article by Joe Harris & Steve Maxwel
Cycling fans are used to seeing spectacular performances in the high mountains – by both overall race contenders and breakaway privateer climbers. Whenever the road tilts upwards, the climbing specialists – the “mountain goats” – move to the front, hunting for valuable points that could lead to the prestigious “King of the Mountains” title (KOM, or QOM in women’s racing) – that comes with personal accolades and valuable sponsor publicity. The red polka dot jersey that signifies the King of the Mountains in the Tour de France has often been a pivotal subtext to the overall race, especially when talented climbers who are also legitimate overall contenders fight for the jersey in the high mountains.
Prior to the mid-1990s, the mountain points competition was generally won or contested by the top overall contenders – who picked up points by scalping peaks while hunting for the yellow jersey. For example, Eddy Merckx won the competition twice during his dominant years. Lucien van Impe won the Tour in 1976 and the mountains jersey on six other occasions. Lucho Herrera won the mountains jersey in all three grand tours and the overall victory in the 1987 Vuelta. Andy Hampsten won pink and green in the 1988 Giro. Tony Rominger won the Tour’s polka dot jersey in 1993 while challenging Miguel Indurain, and had already won the Vuelta twice at that point, and he added a Giro in 1995.
But beginning around the mid-1990s, a strategy specifically geared to winning the polka dot jersey was mastered by the Frenchman Richard Virenque – who went on to collect it on no less than seven occasions from 1994 to 2004. Virenque’s approach was formulaic; after ignoring early small climbs, he would make a huge breakaway push on high mountain stages later in the race. Occasionally, as in 1994 or 2004, Virenque actually took a stage win while hunting mountain points, but after his 2nd place overall in 1997, he drifted down the overall standings, despite making every effort to secure the polka dot competition.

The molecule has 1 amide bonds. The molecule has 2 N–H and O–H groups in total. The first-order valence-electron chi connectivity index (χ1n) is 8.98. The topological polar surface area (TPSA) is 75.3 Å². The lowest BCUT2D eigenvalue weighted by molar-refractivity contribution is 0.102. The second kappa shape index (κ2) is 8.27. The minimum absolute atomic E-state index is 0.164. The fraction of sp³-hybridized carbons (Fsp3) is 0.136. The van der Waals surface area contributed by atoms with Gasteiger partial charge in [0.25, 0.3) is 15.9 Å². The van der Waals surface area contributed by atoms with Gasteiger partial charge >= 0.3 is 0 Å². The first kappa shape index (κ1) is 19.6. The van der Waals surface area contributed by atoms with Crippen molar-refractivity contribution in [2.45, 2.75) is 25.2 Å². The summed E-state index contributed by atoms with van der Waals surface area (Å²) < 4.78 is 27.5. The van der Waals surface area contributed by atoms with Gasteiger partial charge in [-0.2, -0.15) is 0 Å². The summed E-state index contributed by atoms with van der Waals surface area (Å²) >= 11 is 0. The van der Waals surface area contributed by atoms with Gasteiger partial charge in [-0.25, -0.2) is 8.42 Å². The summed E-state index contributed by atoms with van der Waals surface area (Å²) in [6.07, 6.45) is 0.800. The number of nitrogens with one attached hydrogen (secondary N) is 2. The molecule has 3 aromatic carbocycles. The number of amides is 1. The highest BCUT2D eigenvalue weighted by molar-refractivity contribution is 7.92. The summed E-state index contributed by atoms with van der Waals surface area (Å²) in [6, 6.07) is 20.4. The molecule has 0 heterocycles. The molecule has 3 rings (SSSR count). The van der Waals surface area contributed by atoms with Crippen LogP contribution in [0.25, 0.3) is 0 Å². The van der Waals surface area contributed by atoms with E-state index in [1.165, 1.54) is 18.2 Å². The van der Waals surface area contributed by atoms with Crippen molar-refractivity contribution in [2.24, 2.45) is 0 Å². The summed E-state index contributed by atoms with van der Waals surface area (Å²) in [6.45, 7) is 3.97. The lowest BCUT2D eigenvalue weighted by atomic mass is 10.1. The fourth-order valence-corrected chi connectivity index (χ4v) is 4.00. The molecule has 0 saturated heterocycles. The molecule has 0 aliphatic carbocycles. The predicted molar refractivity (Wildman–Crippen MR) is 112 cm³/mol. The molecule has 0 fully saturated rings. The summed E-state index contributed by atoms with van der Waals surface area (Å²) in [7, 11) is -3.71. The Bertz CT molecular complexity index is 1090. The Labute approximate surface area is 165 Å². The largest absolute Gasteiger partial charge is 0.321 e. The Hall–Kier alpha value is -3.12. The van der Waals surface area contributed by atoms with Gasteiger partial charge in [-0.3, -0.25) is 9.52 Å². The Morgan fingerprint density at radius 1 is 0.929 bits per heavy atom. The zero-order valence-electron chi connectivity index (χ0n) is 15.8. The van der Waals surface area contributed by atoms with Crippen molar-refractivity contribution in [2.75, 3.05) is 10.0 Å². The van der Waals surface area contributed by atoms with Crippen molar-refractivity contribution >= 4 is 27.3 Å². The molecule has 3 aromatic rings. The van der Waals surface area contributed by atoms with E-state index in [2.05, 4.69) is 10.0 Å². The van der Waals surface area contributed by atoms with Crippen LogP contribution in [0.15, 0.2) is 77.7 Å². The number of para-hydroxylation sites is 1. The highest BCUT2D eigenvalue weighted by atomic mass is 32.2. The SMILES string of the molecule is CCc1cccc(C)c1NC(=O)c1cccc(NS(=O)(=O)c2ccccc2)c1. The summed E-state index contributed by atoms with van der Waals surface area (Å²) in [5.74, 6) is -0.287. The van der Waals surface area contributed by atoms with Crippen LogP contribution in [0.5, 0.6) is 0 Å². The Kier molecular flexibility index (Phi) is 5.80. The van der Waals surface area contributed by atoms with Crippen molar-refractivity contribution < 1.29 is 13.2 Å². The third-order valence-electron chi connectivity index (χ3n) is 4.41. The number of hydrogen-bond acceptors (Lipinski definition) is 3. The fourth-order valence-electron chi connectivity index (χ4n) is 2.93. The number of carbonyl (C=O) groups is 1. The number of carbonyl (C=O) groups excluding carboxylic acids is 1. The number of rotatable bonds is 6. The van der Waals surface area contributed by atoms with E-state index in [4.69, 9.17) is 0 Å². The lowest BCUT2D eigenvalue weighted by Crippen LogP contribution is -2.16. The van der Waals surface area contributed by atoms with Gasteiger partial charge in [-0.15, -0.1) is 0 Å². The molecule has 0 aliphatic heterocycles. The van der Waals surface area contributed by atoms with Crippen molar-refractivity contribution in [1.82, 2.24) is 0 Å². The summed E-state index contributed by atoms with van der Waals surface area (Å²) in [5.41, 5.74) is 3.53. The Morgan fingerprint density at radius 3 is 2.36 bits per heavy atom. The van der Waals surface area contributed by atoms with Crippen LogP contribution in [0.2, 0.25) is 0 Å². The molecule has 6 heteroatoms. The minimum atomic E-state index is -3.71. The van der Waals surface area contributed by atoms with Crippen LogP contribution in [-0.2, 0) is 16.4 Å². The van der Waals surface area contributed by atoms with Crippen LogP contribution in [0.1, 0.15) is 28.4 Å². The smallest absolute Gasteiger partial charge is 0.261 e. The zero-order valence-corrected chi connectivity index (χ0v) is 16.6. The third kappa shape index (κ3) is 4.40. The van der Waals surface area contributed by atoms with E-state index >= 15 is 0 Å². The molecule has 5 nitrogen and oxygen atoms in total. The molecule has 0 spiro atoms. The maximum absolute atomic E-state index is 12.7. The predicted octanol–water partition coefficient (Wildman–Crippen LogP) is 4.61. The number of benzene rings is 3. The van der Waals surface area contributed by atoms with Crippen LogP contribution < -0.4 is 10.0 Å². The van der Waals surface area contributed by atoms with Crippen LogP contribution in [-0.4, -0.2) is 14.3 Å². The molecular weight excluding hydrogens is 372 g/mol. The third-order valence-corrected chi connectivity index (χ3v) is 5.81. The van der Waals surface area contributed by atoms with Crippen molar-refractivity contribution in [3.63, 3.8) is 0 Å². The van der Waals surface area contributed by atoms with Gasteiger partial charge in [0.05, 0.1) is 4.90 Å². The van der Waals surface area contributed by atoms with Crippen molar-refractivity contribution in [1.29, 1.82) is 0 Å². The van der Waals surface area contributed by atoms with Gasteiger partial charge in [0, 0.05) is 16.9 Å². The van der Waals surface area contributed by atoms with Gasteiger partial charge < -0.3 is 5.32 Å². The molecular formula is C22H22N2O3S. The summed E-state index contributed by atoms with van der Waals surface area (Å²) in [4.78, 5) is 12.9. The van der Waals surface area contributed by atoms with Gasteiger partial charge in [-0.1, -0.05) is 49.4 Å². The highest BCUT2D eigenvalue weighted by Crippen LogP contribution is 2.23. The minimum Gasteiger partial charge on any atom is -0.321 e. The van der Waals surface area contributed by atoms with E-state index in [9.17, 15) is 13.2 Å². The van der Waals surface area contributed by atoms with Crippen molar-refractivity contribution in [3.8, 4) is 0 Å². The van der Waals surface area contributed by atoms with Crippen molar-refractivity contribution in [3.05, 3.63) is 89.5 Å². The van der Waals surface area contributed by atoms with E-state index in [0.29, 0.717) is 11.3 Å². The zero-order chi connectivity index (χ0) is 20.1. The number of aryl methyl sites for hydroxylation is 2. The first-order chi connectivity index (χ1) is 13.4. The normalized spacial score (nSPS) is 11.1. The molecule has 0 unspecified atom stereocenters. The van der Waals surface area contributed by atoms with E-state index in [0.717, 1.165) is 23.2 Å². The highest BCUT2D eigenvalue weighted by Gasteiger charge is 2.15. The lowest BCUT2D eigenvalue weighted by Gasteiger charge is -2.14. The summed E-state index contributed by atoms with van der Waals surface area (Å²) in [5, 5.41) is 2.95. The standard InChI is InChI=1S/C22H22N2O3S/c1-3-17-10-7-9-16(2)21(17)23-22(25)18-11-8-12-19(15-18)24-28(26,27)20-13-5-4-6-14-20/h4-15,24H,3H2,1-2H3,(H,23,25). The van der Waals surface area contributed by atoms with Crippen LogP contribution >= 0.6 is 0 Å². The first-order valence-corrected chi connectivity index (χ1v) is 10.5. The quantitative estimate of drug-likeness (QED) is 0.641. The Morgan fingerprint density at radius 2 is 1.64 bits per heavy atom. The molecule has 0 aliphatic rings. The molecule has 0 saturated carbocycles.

This type of KOM strategy quickly took root in the peloton, and eventually became the modus operandi for virtually every “KOM” winner since Virenque. In the modern era, only Tadej Pogačar’s 2020 Tour and Chris Froome’s 2015 Tour and 2018 Giro combined GC and mountains jersey wins really break that mold.
The script for virtually every medium-to-high mountain stage in grand tours has stagnated in recent years. While the strongest riders use their teams to keep the pace high, KOM hunters go out on the attack and get their points, but typically bomb out on the final big climbs. This has made the KOM competition a bit boring in recent grand tours, and confusing for new fans of the sport when they see the KOM leader so far down in the general standings. Recent polka-dot winners like Rafal Majka and Anthony Charteau – or a long line of “one-hit-wonders” with wins in the Giro’s and Vuelta’s competitions, like Julian Arredondo or Nicolas Edet – don’t really do justice to the spirit of the jersey.
(In addition, the KOM competition has been tainted on several occasions when the winner later got popped for doping. Bernard Kohl in the ‘08 and Franco Pelizotti in the ‘09 Tour was written off for those years, with no winner being awarded. KOM winners Emanuele Sella (‘08), Stefano Pirazzi (‘12), and Matteo Rabottini (‘13) were all popped for doping after their Giro wins but kept their titles.)
In many shorter stage races, there often aren’t enough mountain routes to really make the KOM much of a competition – and it becomes more like a specialized bonus sprints competition. And in the grand tours, where mountain stages often do play a decisive role in the final race outcome, the KOM competition often does little to shake up the standings or shape the tactics of the real contenders. This is because the race favorites usually keep their powder dry for a final push on the last big mountains.